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Digital and Computational Studies

Calendar of Events

Jack Gieseking Book Launch: "People, Place, Space Reader"

Jack Gieseking Book Launch: "People, Place, Space Reader"

September 10, 2014 4:30 PM  – 6:00 PM
Massachusetts Hall, Faculty Room

Join Jack Gieseking, Bowdoin’s New Media and Data Visualization Specialist, at the launching of her book “The People, Place, and Space Reader". Edited by Dr. Gieseking and William Mangold, the book brings together the writings of scholars from a variety of fields to make sense of the ways we shape and inhabit our world. An essential resource for students of urban studies, geography, design, sociology, and anyone with an interest in the environment, this volume presents the most dynamic and critical understanding of space and place available.

Professor Matt Klingle will serve as interlocutor, facilitating a discussion of the book.

With a B.A. from Mt Holyoke, an M.A. from Columbia University, and a Ph.D. from CUNY, Dr. Gieseking joined the faculty at Bowdoin in Fall 2013.

Sponsored by Bowdoin's Digital and Computational Studies Initiative.

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Why Did Americans Stop Eating Locally?

Why Did Americans Stop Eating Locally?

September 11, 2014 7:00 PM  – 9:00 PM
Sills Hall, Smith Auditorium

In his talk Matthew Booker will explore why urban Americans radically changed their diets in the twentieth century. Tracing the American diet from local oysters to long distance burgers, he will suggest ways we can learn from this history as we rethink today's and tomorrow's food.

Matthew Booker is an associate professor of History at North Carolina State University, and a specialist in Environmental History and Western North American History.

For more information on this event, please see the website.

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Author Pope Brock: "Another Fine Mess: Life on Tomorrow's Moon"

Author Pope Brock:  "Another Fine Mess: Life on Tomorrow's Moon"

September 18, 2014 4:30 PM  – 5:30 PM
Visual Arts Center, Beam Classroom

Pope Brock will speak on his current book project, Another Fine Mess: Life on Tomorrow's Moon, which imagines what might happen on the moon in the mid-to-late 21st century if the schemes various governments, corporations, and obsessed individuals have for it all come true.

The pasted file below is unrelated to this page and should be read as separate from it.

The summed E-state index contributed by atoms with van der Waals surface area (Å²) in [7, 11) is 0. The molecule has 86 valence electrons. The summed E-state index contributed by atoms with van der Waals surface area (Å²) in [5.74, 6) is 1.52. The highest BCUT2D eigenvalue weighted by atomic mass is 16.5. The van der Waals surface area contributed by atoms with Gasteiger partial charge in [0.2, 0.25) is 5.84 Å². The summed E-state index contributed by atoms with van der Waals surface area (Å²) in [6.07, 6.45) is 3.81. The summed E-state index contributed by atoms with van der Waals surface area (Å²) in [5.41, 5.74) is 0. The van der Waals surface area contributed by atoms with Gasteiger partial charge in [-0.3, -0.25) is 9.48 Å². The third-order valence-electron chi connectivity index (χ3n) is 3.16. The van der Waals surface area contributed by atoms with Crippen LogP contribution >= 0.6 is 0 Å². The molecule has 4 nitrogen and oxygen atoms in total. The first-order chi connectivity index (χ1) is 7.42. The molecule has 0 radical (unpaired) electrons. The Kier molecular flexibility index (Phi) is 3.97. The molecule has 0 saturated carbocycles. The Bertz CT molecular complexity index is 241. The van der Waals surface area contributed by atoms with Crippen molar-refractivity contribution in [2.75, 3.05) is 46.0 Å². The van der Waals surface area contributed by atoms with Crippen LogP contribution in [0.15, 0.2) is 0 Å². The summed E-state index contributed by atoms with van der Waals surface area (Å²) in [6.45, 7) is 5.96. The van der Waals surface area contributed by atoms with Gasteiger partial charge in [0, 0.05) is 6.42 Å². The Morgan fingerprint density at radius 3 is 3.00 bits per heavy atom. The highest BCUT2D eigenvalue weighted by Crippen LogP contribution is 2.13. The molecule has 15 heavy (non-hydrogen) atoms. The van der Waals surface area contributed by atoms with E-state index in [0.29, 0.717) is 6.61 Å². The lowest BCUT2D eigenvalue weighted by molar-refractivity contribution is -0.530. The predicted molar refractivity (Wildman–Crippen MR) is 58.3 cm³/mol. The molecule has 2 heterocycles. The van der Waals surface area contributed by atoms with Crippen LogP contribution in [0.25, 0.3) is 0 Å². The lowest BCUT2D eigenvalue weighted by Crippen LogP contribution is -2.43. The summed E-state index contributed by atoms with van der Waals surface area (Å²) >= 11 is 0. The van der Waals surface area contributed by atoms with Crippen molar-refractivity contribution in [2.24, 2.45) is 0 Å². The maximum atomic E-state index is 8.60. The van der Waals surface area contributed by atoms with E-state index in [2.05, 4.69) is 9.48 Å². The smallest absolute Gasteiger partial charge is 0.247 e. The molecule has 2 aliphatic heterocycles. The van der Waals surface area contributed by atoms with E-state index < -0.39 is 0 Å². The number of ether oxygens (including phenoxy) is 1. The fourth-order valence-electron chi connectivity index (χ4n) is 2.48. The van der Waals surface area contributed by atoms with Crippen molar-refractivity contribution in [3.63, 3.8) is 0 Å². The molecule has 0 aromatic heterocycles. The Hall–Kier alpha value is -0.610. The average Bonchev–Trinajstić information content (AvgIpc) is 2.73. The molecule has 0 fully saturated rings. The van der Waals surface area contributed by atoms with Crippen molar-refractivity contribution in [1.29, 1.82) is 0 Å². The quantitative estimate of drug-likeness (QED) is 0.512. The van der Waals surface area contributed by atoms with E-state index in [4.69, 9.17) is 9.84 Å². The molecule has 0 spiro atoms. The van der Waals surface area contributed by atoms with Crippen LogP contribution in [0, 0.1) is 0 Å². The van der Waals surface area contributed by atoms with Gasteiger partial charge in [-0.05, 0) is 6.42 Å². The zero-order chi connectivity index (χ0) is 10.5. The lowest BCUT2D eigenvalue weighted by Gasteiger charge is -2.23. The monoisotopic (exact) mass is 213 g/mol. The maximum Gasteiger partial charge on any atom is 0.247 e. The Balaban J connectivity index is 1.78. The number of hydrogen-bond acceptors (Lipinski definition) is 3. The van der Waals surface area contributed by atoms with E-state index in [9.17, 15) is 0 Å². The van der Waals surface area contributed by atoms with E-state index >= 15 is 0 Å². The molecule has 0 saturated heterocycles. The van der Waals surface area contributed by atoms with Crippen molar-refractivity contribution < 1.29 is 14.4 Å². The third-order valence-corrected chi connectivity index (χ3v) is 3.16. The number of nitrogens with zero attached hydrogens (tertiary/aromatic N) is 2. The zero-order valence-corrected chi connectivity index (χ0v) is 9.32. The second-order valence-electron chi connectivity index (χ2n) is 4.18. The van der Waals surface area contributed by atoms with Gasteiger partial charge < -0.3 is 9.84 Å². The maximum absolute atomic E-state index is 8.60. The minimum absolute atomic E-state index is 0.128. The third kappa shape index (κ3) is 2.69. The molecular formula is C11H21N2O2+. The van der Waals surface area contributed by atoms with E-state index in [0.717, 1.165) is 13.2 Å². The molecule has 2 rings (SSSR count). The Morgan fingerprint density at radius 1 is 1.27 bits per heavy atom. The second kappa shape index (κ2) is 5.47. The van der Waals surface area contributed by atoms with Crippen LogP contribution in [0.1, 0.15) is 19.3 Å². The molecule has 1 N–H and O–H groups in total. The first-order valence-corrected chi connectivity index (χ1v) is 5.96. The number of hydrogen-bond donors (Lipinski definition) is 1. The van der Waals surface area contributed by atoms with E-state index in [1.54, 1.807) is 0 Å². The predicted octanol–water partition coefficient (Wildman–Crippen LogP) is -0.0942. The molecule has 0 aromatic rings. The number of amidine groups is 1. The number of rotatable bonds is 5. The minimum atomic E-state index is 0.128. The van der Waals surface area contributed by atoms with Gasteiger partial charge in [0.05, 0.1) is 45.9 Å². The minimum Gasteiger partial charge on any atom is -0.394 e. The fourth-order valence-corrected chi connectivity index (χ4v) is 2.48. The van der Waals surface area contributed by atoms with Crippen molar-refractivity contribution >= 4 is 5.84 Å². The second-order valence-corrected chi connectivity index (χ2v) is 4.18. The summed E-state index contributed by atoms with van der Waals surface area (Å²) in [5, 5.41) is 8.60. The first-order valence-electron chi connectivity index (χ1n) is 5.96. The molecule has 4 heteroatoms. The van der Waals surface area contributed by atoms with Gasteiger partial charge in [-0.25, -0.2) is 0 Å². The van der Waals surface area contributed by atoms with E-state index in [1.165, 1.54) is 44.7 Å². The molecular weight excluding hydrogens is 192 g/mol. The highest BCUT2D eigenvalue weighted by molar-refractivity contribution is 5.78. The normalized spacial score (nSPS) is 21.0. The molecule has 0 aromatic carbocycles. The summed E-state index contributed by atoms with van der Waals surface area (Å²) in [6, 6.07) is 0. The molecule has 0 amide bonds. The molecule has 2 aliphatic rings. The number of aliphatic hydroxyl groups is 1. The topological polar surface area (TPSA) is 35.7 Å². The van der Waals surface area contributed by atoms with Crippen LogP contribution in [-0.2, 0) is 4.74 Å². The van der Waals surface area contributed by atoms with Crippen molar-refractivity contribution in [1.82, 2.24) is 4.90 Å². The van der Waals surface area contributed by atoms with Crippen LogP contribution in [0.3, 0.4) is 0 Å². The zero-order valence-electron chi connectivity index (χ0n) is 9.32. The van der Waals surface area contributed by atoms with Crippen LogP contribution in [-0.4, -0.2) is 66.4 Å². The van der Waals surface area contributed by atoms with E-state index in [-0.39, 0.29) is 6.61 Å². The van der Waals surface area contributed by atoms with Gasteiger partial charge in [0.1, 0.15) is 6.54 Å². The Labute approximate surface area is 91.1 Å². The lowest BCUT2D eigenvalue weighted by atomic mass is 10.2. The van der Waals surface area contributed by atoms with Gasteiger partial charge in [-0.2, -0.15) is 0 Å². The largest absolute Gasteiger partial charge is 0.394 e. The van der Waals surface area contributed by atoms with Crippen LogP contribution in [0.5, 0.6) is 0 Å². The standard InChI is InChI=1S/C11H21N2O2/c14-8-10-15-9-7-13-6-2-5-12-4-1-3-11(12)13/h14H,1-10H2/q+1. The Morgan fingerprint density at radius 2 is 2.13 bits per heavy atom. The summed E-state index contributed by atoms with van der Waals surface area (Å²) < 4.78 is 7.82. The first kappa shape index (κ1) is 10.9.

Brock is also the author of Charlatan: America's Most Dangerous Huckster, the Man Who Pursued Him, and the Age of Flimflam (Crown, 2008), an account of the improbable career of John Brinkley, the most successful quack in U.S. history, and Indiana Gothic (Doubleday/Nan Talese). His work has appeared in GQ, Rolling Stone, Esquire, Talk, The New Yorker, London Independent, Life, People, and the London Sunday Times Magazine.

Brock received his BA from Harvard University and his MFA from New York University School of the Arts.  He is currently on the faculty of the MFA Program in Writing at the University of Nebraska.

Brock's lecture will be followed by a reception in the Visual Arts Center "Fishbowl."

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The Mima Mound Mystery- Solved?

The Mima Mound Mystery- Solved?

October 2, 2014 4:00 PM  – 5:30 PM
Druckenmiller Hall, Room 016

Professor Emmanuel "Manny" Gabet, a geomorphologist at San Jose State University in California, says prehistoric generations of pocket gophers created the vast fields of Mima mounds found in south Puget Sound, Eastern Washington and in other locations around the world. Local geologists and wildlife researchers aren't so sure.

Gabet's research sits at the intersection of geomorphic and biological process to shape landforms. Gabet has previously taught at the University of Montana and the University of California at Riverside, and held a postdoctoral fellowship at the Institute for Crustal Studies at the University of California at Santa Barbara. He has received grants and fellowships from the National Science Foundation, US Department of Agriculture, and the Kearney Foundation of Soil Science.

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Ryan Cordell Lecture "Viral Texts and the Technologies of Authorship"

Ryan Cordell Lecture "Viral Texts and the Technologies of Authorship"

October 6, 2014 7:00 PM  – 8:30 PM
Moulton Union, Lancaster Lounge

Ryan Cordell will draw on the Viral Texts project at Northeastern University (http://www.viraltexts.org) to demonstrate how computational methods such as text mining, mapping, and network analysis can illuminate nineteenth-century systems of circulation, reprinting, and remediation systemically and at scale. Dr. Cordell’s project focuses on the viral culture that enlivened nineteenth-century periodical production, distribution, and consumption. Though the term “viral culture” is new, many of the practices it describes—especially the sharing, remixing, and repurposing of cultural materials—emerged long before the twenty-first century.

Ryan Cordell is Assistant Professor of English at Northeastern University and Core Founding Faculty Member in the NULab for Texts, Maps, and Networks. His scholarship focuses on convergences among literary, periodical, and religious culture in antebellum American mass media.

This lecture is underwritten by a grant from the Andrew W. Mellon Foundation.

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